Lack of Boobs saves the world.

Ok, so we have all used a calculator to enter “8008” and show it to our friends upside-down. It’s like the first thing you do when you learn how to use a calculator.

Once you get a bit more advanced, you start typing out words like “55378008,” or “Boobless”.

Don’t lie, you have done this. Either that or you’ve never owned a calculator, in which case, just what the hell are you doing with your life?


Anyway, I wrote a few days ago about my undying interest in nuclear war. For those that don’t share my passion, in 1983 we almost blew up the world. The quick version of events (spoilers: it didn’t end in nuclear war) is as follows.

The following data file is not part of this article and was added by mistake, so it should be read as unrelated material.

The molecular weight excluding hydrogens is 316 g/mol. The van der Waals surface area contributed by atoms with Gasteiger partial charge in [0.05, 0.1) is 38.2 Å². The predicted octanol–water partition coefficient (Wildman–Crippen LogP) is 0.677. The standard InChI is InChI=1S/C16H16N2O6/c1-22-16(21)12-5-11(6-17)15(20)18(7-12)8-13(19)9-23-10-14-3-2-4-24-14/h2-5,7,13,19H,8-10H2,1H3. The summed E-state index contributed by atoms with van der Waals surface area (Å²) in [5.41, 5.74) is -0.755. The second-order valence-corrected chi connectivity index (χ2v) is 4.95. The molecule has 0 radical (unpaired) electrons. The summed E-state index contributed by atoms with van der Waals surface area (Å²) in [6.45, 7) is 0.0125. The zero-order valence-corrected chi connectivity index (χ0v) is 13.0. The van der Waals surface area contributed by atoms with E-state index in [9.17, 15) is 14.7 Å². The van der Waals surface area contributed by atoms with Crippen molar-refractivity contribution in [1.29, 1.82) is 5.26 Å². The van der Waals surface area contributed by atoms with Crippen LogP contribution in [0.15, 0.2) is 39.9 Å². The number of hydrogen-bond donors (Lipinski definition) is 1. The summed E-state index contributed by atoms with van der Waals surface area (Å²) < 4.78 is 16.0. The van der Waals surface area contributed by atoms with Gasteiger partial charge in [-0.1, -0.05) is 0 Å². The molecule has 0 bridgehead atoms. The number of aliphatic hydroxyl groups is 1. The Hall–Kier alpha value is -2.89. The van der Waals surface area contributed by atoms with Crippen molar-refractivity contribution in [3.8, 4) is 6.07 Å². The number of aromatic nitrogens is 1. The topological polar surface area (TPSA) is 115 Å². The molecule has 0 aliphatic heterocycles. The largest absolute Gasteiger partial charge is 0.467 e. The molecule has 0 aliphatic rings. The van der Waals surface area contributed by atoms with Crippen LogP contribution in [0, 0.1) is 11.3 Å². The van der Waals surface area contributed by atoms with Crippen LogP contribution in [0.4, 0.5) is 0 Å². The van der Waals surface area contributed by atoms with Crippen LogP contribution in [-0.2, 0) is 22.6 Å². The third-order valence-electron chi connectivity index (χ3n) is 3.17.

Regan was president and a bunch of old Russians were in charge over there. Regan had announced the SDI (“Star Wars”) and this spooked the Russians, mainly because if the US could shoot down their missiles, then there was no reason for them not to attack first.

In September 1983 Korean Airlines 007 was shot down by the USSR, which pissed off the world.

It was also sometime during 1983 that Petrov, the man who saved the world, ignored an early warning system that showed that the US had launched 5 missiles at the USSR.

In November, there was an exercise run by NATO, which was to simulate a nuclear first strike on Russia. It was only really the communications part of the “war,” but, since at that time the most reliable  intelligence came from snooping on communications, it looked very real to the Russians. Some things are only now coming to light, but they had deployed over 300 nuclear missiles during the 1-week exercise and had their ICBM teams at the ready. Three separate men sat with their fingers on the button.